An Indiana University of Pennsylvania faculty member has been recognized by a national advising organization for her commitment to academic advising.
Human Development and Family Science Program faculty member Kalani Palmer won a faculty award for excellence in advising from NACADA, the Global Community for Academic Advising for region two, which includes higher education institutions in Delaware, District of Columbia, Maryland, New Jersey, Pennsylvania, and Virginia.
“Advising is the most meaningful part of my job,” Palmer said. “I tell my husband I have 100 children. I feel like their school mom. Sometimes I am just supportive and listen. Sometimes I have to be firm and push them. My goal is by the time the student is a senior, I’m listening to their plan for their future and offering the advice and support that they need.”
Palmer estimates she has advised about 300 IUP students since she became a faculty member in 2014; during some semesters she has carried an advisee load of up to 70 students.
In 2019, she joined IUP’s Center for Teaching Excellence Advising Workgroup. The group conducted research on best practices in advising, created an updated faculty advising handbook, and held a workshop on advising for existing faculty, and an orientation for new faculty about advising.
Inside her department, Palmer has served as chair of the Peer Mentoring Committee and has been a peer mentoring coordinator. She is actively engaged with peer mentors in the department across the curriculum. Incoming freshmen, students who have changed their major, and transfer students are paired up with juniors and seniors. As chair, she provided training to the mentors, made the mentee-mentor matches, organized events, and collected data on program progress.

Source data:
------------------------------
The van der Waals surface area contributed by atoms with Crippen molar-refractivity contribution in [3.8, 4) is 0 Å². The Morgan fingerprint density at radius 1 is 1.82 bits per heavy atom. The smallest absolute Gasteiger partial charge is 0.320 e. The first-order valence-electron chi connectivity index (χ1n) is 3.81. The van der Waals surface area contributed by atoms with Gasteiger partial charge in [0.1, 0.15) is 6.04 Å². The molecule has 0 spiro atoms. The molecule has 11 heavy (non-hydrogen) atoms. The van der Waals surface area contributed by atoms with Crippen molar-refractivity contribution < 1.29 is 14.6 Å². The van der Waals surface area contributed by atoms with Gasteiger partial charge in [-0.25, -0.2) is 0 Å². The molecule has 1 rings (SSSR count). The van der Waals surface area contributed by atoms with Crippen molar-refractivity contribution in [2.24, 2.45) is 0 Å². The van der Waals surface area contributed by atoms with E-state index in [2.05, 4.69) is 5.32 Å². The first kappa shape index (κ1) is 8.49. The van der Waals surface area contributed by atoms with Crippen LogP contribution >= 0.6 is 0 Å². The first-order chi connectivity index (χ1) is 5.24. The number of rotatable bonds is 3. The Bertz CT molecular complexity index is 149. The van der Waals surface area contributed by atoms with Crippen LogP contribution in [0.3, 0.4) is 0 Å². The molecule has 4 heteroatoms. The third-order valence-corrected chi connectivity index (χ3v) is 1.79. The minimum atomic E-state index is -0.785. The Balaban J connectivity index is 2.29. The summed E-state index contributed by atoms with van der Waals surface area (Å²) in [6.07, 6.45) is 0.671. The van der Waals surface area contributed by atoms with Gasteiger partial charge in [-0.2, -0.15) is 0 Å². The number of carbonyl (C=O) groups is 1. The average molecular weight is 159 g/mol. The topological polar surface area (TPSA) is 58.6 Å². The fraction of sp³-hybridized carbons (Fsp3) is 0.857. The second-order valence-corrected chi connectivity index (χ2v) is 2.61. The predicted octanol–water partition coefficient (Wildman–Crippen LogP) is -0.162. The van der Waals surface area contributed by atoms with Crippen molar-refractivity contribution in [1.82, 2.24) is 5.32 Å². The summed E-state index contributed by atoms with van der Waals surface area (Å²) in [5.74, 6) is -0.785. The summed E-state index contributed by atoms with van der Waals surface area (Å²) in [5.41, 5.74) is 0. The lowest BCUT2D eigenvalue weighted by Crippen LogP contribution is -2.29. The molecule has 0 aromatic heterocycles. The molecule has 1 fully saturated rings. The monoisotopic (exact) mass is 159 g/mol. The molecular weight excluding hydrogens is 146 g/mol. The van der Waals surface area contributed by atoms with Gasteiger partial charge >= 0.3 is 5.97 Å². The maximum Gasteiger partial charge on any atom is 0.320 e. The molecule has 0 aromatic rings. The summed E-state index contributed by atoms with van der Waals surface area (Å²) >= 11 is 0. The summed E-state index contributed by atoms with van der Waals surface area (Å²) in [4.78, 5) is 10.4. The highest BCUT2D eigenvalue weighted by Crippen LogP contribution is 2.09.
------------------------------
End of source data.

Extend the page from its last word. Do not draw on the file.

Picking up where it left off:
The award application required a personal advising philosophy statement, two letters of support from former students, a nomination letter from a colleague, and a current curriculum vita.
“She always made her students know that she cared for what we had to say,” Serena Haeuser, a former student, said in the letter she wrote as part of Palmer’s application packet. “I knew I was always heard, understood, taught, and spoke to with respect and patience by Dr. Palmer.”
Palmer will be recognized for the achievement during the upcoming region two virtual conference in March.
NACADA, with more than 10,000 members, is headquartered on the campus of Kansas State University. It was formed in 1979.